As a quick review of the anti-candida diet - For Best Results:
Step 1 eliminates ALL sugar including fruit;
Step 2 allows LOW SUGAR fruits which includes all berries, GREEN apples, grapefruit, kiwi, fresh coconut, lemons and limes;
Step 3 allows other fruits OCCASIONALLY or INFREQUENTLY.
Vegetables with the exception of white potatoes and corn which are high in sugar are OK in all 3 steps.
Dietary Fiber Supplements
Are you having problems with constipation (i.e., you are not 'going' EVERY day),or IBS (Irritable Bowel Syndrome, i.e. constipation and diarrhea)?
How about bloating and flatulence (passing gas)?
Indigestion and heart-burn?
Other digestive ailments?
If you have not been regularly eating high fiber foods chances are very good that your digestive system is sluggish at best, or even stuffed with bad stuff including candida fungus and other bacteria.
Jordan Rubin says in The Makers Diet, "...very few of us realize most of the free radicals or oxidative damage is generated in the colon during the final stages of the digestion process! This explains why it is good to eliminate waste daily rather than have it languish for days in the digestive tract, generating potentially harmful toxins all the while."
It is urgent that we get the system moving! Dietary fiber supplements in addition to a diet of high fiber foods is really the only healthy way to do it.
Brenda Watson, C.N.C., in The Detox Strategy states, "It's important to get both types of fiber.... A blend of both soluble and insoluble dietary fiber...collecting toxins and carrying them out when you have a bowel movement."
She continues by suggesting that obtaining adequate fiber through high fiber foods alone is very difficult, and suggests using a dietary fiber supplement to obtain "a minimum of 35 to 45 grams of fiber daily..."
Some Suggestions for Dietary Fiber SupplementsIn addition to adding a green salad to dinner, and other high fiber foods to my diet, I have utilized 4 dietary fiber supplements at different times in order to try to obtain enough fiber to achieve regularity.The first high fiber supplement I used was flax seed. In the beginning I sprinkled it on salads, but I soon learned that for the fiber to work best, it should be taken alone with water or a beverage such as unsweetened almond milk. But it's OK to sprinkle it on salads too.
It is best to start out gradually with 1 teaspoon in 1 cup of water first thing in the morning or at bedtime, and work up to 1 tablespoon within about 2 weeks. If diarrhea or bloating occurs, skip a day or two and then back down to the previous dose. It could be that your body is just not used to fiber, but if you have any doubts, please consult a naturopathic or integrative [employs both natural and traditional medical treatments]health care professional.
Unfortunately, flax seed did not consistently help me, so I used the same dosage and switched to (more expensive) chia seed which seemed to work well until I forgot to drink enough water. I experienced back and abdomen pain so intense that it woke me up at night! Almost as soon as I flooded myself with about a quart of water, the pain began to subside and I was normal by the next day.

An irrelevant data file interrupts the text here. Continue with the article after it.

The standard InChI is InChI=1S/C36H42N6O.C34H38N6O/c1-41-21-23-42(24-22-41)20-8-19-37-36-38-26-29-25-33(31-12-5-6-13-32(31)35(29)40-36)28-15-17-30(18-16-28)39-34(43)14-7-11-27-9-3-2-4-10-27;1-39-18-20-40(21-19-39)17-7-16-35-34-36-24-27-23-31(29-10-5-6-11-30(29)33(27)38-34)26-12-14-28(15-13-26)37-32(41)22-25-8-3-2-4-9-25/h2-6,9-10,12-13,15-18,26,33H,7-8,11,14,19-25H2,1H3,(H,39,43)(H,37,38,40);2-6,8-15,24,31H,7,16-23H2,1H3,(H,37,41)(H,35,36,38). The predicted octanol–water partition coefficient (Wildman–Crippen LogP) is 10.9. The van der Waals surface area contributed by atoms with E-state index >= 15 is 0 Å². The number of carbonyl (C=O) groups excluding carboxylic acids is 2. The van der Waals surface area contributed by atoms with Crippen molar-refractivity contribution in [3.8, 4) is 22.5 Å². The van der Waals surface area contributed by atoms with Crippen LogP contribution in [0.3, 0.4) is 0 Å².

We finally figured out that the fiber had clogged my intestines like a cork as a result of not drinking enough water* for it to flush through. High fiber supplements should be accompanied by plenty of water.
For awhile I used Renew Life 'Cleanse More' at bedtime every 2 to 3 nights. The recommended dose is 2 capsules. Most of the time I have been more than satisfied with 1! My only dissatisfaction is that for me it creates an urgency the next morning. As a victim of IBS, however, I am very happy to be that regular.
More recently I have added one 250mg Magnesium tablet to my one Cal-Mag (50/50) at bedtime. Since magnesium is a relaxer, it seems to help me to regularity most of the time. If I don't go for a day, I take a Cleanse More that night.
The 5th product I have used occasionally is Traditional Medicinals Smooth Move tea. Smooth Move contains senna which Wikipedia says,"...increases the peristaltic movements of the colon by irritating the colonic mucosa." In other words it increases the movement in the bowls which can be habit forming. As a result senna should only be used for occasional constipation - not as a regular dietary fiber supplement. Incidentally, Smooth Move tastes like licorice. I find it quite pleasant.
Dr. Richard Becker, D.O., (through his Bioinnovations website, and on his TV show, Your Health) suggests Glucomannan Fiber as a gentle alternative. Jordan Rubin, N.M.D., Ph.D., has 3 fiber supplements listed with his Garden of Life brand. Although I have not used the dietary fiber supplements offered by either of these companies, I am impressed with the integrity and qualifications of both men, and therefore I trust purity and efficacy of their products.
In The Fiber 35 Diet, written by Brenda Watson, C.N.C., she suggests fiber bars, wafers, shakes, and even sprinkles.
Regardless of what supplemental fiber method you use, it is still important to eat high fiber foods. Add a salad to your hamburger plate, an apple to your lunch, and enjoy almonds as a healthy snack.
Every body is unique. What works best for me may not be the best product or even the best of the high fiber foods to help your system. So, read profusely, study deeply, experiment wisely, and come to your own conclusions. Don't accept anyone's word as gospel when it comes to your body and your health.
Dr. James Gills (St. Lukes Cataract & Laser Institute, Tarpon Springs, Florida) wrote a book called, Temple Maintenance, where he takes seriously the Bibical injunction that your body is God's house. Your body is also your house. Take care of it so that it can take care of you!